Drug withdrawal is a term used to describe the symptoms that occurs upon the abrupt discontinuation/separation or a decrease in dosage of medications, recreational drugs, and/or alcohol. In order to experience the symptoms of drug withdrawal, one must have first developed a chemical dependence. This happens after consuming one or more of these substances for a certain period of time, which is both dose dependent and varies based upon the drug consumed. (For example; prolonged use of an anti-depressant is most likely to cause a much different reaction when discontinued than the repeated use of an opioid, such as heroin.)
In fact, the route of administration, whether intravenous, intramuscular, oral or otherwise, can also play a role in determining the severity of drug withdrawal symptoms. There are different stages of withdrawal as well. Generally, a person will start to feel worse and worse, hit a plateau, and then the symptoms begin to dissipate. However, drug withdrawal from certain drugs (benzodiazapines, alcohol) can be fatal and therefore the abrupt discontinuation of any type of drug is not recommended. The term "cold turkey" is used to describe the sudden cessation use of a substance and the ensuing physiologic manifestations.
The sustained use of many kinds of drugs causes adaptations within the body that tend to lessen the drug's original effects over time, a phenomenon known as drug tolerance. At this point, one is said to also have a physical dependency on the given chemical. This is the stage that drug withdrawal may be experienced upon discontinuation. Some of these symptoms are generally the opposite of the drug's direct effect on the body. Depending on the length of time a drug takes to leave the bloodstream elimination half-life, withdrawal symptoms can appear within a few hours to several days after discontinuation and may also occur in the form of cravings. A craving is the strong desire to obtain, and use a drug or other substance similar to other cravings one might experience for food and hunger.
Although drug withdrawal symptoms are often associated with the use of recreational drugs, many drugs have a profound effect on the user when stopped. When drug withdrawal from any medication occurs it can be harmful or even fatal. This is why prescription warning labels explicitly say not to discontinue the drug without doctor approval.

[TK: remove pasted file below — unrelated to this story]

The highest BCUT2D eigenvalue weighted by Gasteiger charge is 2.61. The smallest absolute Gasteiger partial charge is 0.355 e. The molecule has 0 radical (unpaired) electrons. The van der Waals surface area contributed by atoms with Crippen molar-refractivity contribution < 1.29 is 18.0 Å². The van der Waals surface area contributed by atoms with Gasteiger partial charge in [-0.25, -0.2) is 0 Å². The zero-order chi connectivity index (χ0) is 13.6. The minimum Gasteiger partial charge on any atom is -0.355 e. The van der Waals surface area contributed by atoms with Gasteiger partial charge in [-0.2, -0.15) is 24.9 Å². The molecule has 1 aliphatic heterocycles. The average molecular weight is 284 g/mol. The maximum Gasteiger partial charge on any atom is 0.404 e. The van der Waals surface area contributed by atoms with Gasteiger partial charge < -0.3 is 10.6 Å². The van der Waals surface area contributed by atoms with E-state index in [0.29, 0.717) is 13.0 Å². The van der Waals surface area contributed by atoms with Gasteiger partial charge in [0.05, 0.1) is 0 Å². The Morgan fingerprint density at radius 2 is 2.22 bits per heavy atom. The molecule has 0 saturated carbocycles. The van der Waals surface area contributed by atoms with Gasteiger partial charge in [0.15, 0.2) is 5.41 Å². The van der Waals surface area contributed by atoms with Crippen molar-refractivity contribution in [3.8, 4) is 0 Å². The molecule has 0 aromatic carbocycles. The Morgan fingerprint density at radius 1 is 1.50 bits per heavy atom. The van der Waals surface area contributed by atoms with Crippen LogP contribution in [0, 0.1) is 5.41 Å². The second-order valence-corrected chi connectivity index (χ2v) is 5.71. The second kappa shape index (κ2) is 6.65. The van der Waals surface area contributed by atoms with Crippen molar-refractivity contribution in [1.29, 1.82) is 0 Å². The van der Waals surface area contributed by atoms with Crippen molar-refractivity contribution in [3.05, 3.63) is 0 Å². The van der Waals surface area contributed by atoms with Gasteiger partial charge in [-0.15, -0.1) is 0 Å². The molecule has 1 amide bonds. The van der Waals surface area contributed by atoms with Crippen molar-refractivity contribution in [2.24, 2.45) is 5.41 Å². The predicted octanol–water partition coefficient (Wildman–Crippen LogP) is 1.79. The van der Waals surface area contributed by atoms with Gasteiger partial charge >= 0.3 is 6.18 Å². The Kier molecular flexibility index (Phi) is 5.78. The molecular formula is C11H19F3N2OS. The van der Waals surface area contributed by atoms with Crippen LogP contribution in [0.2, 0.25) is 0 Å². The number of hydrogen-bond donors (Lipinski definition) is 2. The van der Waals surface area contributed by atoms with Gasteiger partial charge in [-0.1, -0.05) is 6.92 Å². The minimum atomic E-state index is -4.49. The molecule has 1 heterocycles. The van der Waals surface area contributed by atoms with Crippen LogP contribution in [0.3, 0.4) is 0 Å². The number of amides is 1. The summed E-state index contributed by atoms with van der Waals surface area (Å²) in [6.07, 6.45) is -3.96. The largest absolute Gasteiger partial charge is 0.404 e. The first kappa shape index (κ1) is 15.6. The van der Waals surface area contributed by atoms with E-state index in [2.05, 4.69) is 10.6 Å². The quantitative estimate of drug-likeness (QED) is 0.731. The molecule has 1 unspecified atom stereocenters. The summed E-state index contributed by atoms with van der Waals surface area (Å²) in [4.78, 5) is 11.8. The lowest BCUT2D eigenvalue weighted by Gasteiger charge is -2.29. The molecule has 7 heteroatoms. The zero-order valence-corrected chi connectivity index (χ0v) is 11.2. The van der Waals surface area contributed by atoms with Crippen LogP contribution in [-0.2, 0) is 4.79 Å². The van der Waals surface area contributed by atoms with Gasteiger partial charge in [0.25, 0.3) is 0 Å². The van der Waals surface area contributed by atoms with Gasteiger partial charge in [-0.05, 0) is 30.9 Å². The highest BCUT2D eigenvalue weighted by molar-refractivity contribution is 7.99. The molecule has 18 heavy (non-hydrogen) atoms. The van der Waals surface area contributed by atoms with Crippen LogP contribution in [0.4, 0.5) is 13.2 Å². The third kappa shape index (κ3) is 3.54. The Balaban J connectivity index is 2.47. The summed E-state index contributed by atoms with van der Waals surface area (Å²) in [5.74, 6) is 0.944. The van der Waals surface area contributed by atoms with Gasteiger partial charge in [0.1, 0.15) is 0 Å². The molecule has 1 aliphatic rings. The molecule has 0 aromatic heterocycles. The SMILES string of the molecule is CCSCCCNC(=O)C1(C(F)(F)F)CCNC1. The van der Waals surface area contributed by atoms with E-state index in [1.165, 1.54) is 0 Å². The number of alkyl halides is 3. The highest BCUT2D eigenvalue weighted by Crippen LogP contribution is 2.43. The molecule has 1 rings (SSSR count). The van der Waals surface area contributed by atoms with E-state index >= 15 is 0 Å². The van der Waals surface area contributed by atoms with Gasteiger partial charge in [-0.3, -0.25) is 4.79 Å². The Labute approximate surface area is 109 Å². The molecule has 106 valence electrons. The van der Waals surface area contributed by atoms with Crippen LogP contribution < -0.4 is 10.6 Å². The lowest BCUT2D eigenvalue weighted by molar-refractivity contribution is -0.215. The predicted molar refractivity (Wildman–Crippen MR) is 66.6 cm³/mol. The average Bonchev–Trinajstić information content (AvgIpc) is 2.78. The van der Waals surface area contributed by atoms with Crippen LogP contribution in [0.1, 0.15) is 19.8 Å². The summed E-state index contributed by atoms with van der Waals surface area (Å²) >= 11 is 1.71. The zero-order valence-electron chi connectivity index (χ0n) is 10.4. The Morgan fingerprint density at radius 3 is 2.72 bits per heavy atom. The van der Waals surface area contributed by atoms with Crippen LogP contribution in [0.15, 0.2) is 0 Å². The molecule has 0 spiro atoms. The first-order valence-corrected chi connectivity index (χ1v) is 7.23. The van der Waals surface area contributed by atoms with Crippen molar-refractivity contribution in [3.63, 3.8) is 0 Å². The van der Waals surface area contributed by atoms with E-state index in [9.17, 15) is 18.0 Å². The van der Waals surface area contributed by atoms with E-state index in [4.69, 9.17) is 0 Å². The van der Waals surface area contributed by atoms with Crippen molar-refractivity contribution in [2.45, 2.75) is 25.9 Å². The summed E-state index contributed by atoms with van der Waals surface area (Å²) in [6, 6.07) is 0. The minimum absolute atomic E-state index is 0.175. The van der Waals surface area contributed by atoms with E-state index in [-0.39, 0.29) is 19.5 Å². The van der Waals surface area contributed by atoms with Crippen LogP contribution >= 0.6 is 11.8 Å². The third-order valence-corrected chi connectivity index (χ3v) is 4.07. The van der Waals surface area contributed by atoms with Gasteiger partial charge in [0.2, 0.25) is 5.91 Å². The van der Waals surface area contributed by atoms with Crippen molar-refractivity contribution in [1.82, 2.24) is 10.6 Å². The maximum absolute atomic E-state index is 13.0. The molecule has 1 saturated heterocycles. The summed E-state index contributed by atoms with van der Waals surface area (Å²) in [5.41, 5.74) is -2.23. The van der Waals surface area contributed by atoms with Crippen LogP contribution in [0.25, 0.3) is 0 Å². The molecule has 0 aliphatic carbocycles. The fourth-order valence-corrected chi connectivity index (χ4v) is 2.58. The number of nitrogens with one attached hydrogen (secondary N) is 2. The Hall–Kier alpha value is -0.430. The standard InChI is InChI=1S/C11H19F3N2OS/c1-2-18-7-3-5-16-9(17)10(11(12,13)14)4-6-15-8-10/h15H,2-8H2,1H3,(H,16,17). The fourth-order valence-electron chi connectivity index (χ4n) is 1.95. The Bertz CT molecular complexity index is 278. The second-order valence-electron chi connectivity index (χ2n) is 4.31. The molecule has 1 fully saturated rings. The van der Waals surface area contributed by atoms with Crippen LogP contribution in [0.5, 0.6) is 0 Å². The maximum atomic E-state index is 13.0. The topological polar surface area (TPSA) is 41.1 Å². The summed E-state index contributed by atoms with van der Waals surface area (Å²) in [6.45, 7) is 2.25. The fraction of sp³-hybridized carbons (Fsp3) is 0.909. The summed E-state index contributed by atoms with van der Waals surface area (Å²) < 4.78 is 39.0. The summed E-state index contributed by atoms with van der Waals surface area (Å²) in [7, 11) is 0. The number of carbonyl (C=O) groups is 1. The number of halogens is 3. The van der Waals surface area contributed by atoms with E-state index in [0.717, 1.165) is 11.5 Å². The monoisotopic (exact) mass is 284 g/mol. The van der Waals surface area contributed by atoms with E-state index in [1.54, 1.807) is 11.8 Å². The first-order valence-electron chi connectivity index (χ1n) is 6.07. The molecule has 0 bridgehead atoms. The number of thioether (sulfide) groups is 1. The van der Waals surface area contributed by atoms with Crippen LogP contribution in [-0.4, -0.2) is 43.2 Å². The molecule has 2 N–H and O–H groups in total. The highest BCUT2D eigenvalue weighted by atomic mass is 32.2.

Drug withdrawal is a more serious medical issue for some substances than for others. While nicotine withdrawal, for instance, is usually managed without medical intervention, attempting to give up a benzodiazepine or alcohol dependency can result in seizures and worse if not carried out properly. An instantaneous full stop to a long, constant alcohol use can lead to delirium tremens, which may be fatal.
Drug Addiction and Withdrawal
Drug addiction and withdrawal go hand in hand. Sadly, addicts often find that going though the drug withdrawal process is so difficult it is just easier to remain an addicted. Drug addiction can be explained by first looking at the root cause for addiction. Often times, a person will become addicted to drugs because they are trying to avoid confronting some type of problem such as a particular discomfort, an emotional disturbance, or even physical pain. For drugs or alcohol to be attractive to a person, there must first be some underlying unhappiness, sense of hopelessness, or physical pain. They turn to alcohol or a drug because they feel like they cannot handle or fix their problem and using is their way of coping with the situation.
The user will find that it takes more and more or their drug of choice to mask their feelings and to function normally. Often, their guilt and symptoms of depression will also increase making them feel the need to use drugs to cover those feelings as well. As their drug addiction and withdrawal symptoms progress they will begin to sacrifice their personal integrity, relationships with family and friends, savings, retirement pension, and anything else that may be of use to get more drugs in support of their habit.
Drug withdrawal is a term used to describe the symptoms that occurs upon the abrupt discontinuation/separation or a decrease in dosage of medications, recreational drugs, and/or alcohol. In order to experience the symptoms of drug withdrawal, one must have first developed a chemical dependence. This happens after consuming one or more of these substances for a certain period of time, which is both dose dependent and varies based upon the drug consumed. For example, prolonged use of an anti-depressant is most likely to cause a much different reaction when discontinued than the repeated use of an opioid such as heroin.
Although drug addiction and withdrawal symptoms are often associated with the use of recreational drugs, many drugs have a profound effect on the user when stopped. When drug withdrawal from any medication occurs it can be harmful or even fatal. This is why prescription warning labels explicitly say not to discontinue the drug without doctor approval.